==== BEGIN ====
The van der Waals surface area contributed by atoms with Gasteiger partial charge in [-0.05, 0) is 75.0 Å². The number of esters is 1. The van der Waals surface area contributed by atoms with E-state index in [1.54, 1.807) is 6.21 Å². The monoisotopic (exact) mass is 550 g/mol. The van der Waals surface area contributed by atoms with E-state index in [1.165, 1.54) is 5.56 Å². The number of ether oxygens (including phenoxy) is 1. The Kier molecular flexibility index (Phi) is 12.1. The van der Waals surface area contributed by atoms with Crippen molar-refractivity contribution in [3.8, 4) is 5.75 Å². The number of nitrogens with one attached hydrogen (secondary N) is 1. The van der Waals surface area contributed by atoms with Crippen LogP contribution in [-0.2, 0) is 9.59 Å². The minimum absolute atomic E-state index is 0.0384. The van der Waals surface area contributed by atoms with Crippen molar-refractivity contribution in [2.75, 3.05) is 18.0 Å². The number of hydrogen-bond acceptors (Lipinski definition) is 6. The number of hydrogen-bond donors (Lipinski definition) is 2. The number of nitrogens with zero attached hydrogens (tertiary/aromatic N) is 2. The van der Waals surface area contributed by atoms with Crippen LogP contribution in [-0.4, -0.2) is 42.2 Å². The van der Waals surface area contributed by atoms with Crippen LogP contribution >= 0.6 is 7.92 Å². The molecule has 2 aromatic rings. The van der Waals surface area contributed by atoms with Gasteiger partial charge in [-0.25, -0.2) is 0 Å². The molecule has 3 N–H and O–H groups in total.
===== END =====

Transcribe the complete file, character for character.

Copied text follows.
The van der Waals surface area contributed by atoms with Gasteiger partial charge in [-0.05, 0) is 75.0 Å². The number of esters is 1. The van der Waals surface area contributed by atoms with E-state index in [1.54, 1.807) is 6.21 Å². The monoisotopic (exact) mass is 550 g/mol. The van der Waals surface area contributed by atoms with E-state index in [1.165, 1.54) is 5.56 Å². The number of ether oxygens (including phenoxy) is 1. The Kier molecular flexibility index (Phi) is 12.1. The van der Waals surface area contributed by atoms with Crippen molar-refractivity contribution in [3.8, 4) is 5.75 Å². The number of nitrogens with one attached hydrogen (secondary N) is 1. The van der Waals surface area contributed by atoms with Crippen LogP contribution in [-0.2, 0) is 9.59 Å². The minimum absolute atomic E-state index is 0.0384. The van der Waals surface area contributed by atoms with Crippen molar-refractivity contribution in [2.75, 3.05) is 18.0 Å². The number of hydrogen-bond acceptors (Lipinski definition) is 6. The number of hydrogen-bond donors (Lipinski definition) is 2. The number of nitrogens with zero attached hydrogens (tertiary/aromatic N) is 2. The van der Waals surface area contributed by atoms with Crippen LogP contribution in [-0.4, -0.2) is 42.2 Å². The van der Waals surface area contributed by atoms with Crippen LogP contribution >= 0.6 is 7.92 Å². The molecule has 2 aromatic rings. The van der Waals surface area contributed by atoms with Gasteiger partial charge in [-0.25, -0.2) is 0 Å². The molecule has 3 N–H and O–H groups in total.